Norwalk Reflector: Monroeville Teen Leadership students to pay it forward — all day

Monroeville Teen Leadership students to pay it forward — all day

Cary Ashby • May 3, 2018 at 2:00 PM

MONROEVILLE — The Monroeville Teen Leadership Corps (TLC) class decided to focus this year on paying it forward. So the high school students have a day dedicated to doing just that.

TLC has day full of activities in the village and Norwalk on Monday, which the students are calling Pay It Forward Day.

“The day is all about making a difference and brightening someone’s day,” senior Amelia Ruggles said.

As the 11 students discussed what they wanted to do, they decided to plan something that would mean a lot to them. Ruggles said if they didn’t, they likely wouldn’t work as hard.

“If you’re going to do it, it’s got to mean something to us,” added the daughter of Marc and Betsy.

First up is a teacher’s breakfast. Next, the TLC class will pay for drinks at Lyn Marie’s Coffee, 2 N. Main St., Suite 2-A, Monroeville.

“Then we are going to take baked goods to shut-ins in Monroeville,” Ruggles said. “We contacted local churches and they gave us a list of the people who could do that.”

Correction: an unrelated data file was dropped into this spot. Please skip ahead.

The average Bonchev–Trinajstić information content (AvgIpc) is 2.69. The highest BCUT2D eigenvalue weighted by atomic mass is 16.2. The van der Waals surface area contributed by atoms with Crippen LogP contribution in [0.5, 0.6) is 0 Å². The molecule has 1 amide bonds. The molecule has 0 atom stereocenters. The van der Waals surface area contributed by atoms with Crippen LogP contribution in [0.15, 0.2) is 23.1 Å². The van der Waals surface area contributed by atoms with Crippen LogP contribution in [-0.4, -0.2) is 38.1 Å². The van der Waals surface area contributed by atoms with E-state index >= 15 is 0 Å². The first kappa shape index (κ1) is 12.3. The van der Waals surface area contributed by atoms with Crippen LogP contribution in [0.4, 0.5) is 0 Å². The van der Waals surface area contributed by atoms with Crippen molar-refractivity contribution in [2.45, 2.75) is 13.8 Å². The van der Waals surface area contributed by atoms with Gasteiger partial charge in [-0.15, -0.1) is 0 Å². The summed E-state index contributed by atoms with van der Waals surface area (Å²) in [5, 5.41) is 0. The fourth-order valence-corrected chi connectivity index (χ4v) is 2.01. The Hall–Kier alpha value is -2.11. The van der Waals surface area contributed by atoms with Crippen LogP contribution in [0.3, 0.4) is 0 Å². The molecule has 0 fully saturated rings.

The TLC class also will distribute ice cream to all the Monroeville students. In the afternoon, the students will deliver care baskets to Gaymont Nursing Center, Norwalk Memorial Home and Fisher-Titus Medical Center.

“Then we end the day by going to Aldi’s and Walmart. At Aldi’s, we are going to put quarters in all the shopping carts and at Walmart, we are going to pay for some people’s groceries,” Ruggles said.

Many of the activities are being funded through a TLC grant.

“I want them to learn that giving back is important. Even the smallest amount of kindness can make a difference in a person’s life,” TLC teacher Rachel Paul said. 

The Monroeville students first completed individual pay-it-forward projects.

“It kind of snowballed into a whole day,” Paul said.

As the class planned Pay It Forward Day, students gave a heads-up to the various businesses about what they wanted to do.

“They were extremely cooperative, which was really nice and thought what we were doing was a great thing,” Ruggles said.

Through her TLC experience, she said she has learned to be a better leader, met new people and done “things that I normally wouldn’t do.” One example of doing something she wouldn’t normally consider was working with CLI, formerly known as Christie Lane Industries. According to, CLI is “a private, non-profit business whose core mission is to increase the earnings and status of workers with developmental disabilities.”

“A good leader is someone who isn’t afraid to be themselves and help others and do the right thing,” Ruggles said.

This is the first time for Pay It Forward Day.

“This is a tradition that we are hoping to start,” Ruggles said.

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